Dehumanization in the Narrative
Dehumanization in The Narrative of the Life of Frederick Douglass
The Narrative of the Life of Frederick Douglass tells the story of one of the most driven and determined slaves and his path to freedom. Throughout the course of his life, Douglass spent time on multiple plantations in Maryland. On one of the plantations he worked at, the wife of the slave owner taught him the first 3 letters of the alphabet before being scolded for teaching a slave. From that point forward, despite every possible adversary, Douglass learned to read and write. He later escaped to the New York and was able to marry and lead a very successful life.
Although this novel provides many specifics about Frederick Douglass and his path to freedom, it also offers valuable insights about slavery as a whole, especially the way slaveholders were able to commit these atrocities for hundreds of years. As in all genocides and gross mistreatments throughout history, it is necessary for the persecutor to see their victims as less than human. This theme of dehumanization is exemplified throughout the life of Frederick Douglass in the way his family ties were severed at birth, and how he and his fellow slaves were treated like animals.
The relationship between Frederick Douglass and his mother, like many other slaves, was very dehumanizing. The story of Frederick Douglass is similar to that of many slaves in that he was taken from his mother after his first year of infancy in order to sever any chance of an emotional connection in his life. In Douglass’ case, he was placed under the care of an old slave woman at another farm until he was old enough to work.
Douglass goes on to say that the purpose of separating a child from his mother is to, hinder the development of the child’s affection toward its mother, and to blunt and destroy the natural affection of the mother for the child (2). Coming into the world having no real emotional connection to anyone is considered by most to be extremely cruel and inhumane. The separation of mother and child is dehumanizing because it rids the child of any sense of direction or emotional leadership. This makes it easier for the masters to control the slaves, because it makes the slave more submissive and less hopeful.
One thing that stood out during the reading of the novel was how much the owners treated their slaves as they would animals. One example of this is how the slaves were fed. As Douglass recounted, [the food] was called mush. It was put into a large wooden tray or trough, and set upon the ground. The children were then called like so many pigs, and like so many pigs, they would come and devour the mush (16). This clear example of mistreatment is only one of many written about in the book. Another comes after Douglass and a few of his fellow slaves were imprisoned for an attempted escape.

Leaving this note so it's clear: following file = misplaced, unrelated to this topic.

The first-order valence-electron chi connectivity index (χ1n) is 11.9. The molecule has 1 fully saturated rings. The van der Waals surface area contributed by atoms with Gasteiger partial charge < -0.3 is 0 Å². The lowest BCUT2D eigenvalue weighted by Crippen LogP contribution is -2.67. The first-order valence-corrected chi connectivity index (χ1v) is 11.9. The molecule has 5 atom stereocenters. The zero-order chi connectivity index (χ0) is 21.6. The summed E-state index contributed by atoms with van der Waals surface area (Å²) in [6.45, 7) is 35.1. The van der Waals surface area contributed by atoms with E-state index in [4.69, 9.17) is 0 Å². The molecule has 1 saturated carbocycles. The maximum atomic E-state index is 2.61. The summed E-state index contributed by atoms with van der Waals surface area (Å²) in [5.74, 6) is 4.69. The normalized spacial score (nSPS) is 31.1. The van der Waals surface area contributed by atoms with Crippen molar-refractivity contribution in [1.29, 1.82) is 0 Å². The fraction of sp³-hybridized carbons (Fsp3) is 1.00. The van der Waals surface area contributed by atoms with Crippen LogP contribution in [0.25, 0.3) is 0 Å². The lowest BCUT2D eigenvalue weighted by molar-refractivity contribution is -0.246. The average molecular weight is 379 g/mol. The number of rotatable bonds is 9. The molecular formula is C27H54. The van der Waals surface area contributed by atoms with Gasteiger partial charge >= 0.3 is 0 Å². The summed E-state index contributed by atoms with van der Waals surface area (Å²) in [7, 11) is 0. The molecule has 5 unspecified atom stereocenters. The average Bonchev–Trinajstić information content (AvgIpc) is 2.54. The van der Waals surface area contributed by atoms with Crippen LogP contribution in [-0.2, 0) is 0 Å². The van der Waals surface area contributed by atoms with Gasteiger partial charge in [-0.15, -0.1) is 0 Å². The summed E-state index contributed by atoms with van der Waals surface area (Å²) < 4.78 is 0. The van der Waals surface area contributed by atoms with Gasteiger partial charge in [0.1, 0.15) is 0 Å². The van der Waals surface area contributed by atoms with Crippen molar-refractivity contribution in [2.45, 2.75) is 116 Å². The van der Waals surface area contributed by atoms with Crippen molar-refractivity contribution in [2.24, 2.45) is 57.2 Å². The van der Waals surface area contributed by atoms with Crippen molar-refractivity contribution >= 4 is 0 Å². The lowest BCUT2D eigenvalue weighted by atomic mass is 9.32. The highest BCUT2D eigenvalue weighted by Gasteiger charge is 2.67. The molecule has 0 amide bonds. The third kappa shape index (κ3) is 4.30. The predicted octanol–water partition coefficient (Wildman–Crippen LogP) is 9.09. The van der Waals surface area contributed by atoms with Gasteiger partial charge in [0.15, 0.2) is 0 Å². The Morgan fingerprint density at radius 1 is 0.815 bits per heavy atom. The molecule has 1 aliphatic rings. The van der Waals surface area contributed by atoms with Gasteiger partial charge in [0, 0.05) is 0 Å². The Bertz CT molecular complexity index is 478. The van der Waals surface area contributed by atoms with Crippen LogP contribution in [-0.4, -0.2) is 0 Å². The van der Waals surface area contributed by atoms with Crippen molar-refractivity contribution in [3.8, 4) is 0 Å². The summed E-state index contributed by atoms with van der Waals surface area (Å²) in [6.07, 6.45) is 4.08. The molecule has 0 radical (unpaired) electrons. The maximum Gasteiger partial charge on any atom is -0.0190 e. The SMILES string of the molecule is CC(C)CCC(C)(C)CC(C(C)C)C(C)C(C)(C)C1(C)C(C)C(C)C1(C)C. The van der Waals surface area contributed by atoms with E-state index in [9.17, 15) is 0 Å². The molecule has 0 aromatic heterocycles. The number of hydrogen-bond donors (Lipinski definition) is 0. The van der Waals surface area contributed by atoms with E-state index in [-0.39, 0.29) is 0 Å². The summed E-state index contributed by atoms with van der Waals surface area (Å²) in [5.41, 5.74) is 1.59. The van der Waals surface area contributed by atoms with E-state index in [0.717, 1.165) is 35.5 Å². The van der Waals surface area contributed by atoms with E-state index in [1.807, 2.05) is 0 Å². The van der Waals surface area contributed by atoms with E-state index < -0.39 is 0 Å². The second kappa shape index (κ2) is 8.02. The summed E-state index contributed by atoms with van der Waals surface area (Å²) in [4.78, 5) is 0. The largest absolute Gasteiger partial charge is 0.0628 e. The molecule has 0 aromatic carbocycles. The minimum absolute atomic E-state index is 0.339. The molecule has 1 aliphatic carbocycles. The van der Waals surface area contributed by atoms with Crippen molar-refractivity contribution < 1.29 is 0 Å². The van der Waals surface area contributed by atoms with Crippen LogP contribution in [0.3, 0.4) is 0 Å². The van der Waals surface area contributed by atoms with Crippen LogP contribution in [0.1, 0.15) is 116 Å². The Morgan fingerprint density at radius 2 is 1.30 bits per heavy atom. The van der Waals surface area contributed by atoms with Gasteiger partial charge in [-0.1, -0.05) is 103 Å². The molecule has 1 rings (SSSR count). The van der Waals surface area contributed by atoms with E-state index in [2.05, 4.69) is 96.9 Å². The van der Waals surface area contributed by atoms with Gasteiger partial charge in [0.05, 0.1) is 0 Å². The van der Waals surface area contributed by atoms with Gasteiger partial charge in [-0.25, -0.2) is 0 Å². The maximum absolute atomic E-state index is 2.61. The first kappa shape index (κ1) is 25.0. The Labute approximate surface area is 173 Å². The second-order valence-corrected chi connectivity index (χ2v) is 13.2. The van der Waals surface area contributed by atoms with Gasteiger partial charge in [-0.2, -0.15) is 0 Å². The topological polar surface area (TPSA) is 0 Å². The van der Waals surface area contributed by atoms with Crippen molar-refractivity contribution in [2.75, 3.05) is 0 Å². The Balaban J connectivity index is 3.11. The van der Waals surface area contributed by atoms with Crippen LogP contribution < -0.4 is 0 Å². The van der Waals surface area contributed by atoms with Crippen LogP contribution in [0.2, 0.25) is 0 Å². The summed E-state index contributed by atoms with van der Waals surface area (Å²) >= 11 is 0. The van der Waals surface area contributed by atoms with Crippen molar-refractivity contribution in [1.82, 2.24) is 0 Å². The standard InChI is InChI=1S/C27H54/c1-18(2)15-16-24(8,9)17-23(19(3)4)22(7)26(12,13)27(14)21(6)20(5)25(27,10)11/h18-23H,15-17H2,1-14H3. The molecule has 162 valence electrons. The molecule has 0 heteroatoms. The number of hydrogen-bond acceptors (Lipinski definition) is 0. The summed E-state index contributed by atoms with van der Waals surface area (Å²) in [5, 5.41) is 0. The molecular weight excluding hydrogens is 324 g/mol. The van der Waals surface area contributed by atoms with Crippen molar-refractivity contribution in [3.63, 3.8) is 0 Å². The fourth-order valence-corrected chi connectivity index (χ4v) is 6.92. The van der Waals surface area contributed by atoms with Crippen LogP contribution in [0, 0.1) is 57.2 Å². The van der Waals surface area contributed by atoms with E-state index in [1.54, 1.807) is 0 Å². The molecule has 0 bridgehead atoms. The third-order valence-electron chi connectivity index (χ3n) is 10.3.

Douglass writes, A swarm of slave traders flocked into jail to look at us, and to ascertain if we were for sale [they] went into an examination of us, with intent to ascertain our value (54). These examples show how plantation owners treated slaves like animals in order to see them as less than human. From feeding and talking to them like pigs, to having slave traders look at them like cattle at an auction, slave owners used these tactics to beat the slaves into thinking they were nothing more than animals. This helped to keep slaves in submission, and it allowed masters to do horrible things to slaves without remorse because they saw them as animals, and not fellow human beings.
Frederick Douglass eventually achieved freedom in 1838. Then, he outwardly opposed slavery in any way he could. He became a very successful public speaker and spoke at many conventions. He was able to chorale audiences to the point of enormous cheer, and he widely influenced the anti-slavery community. Frederick Douglass’ life as a slave was demanding, demeaning, and most importantly, dehumanizing. The separation from his mother at an extremely early age was an attempt to destroy his emotional stability and sever all ties to someone who could comfort him. He grew up by himself, with no one to give him a sense of hope, or someone to take care of him. He and his fellow slaves were treated as if they were animals because they were fed with troughs and treated like cattle at an auction. The life of a slave was cruel and inhumane, which is clearly reflected in Narrative of the Life of Frederick Douglass.
Douglass, Frederick. Narrative of the Life of Frederick Douglass. Dover Publications. 1995.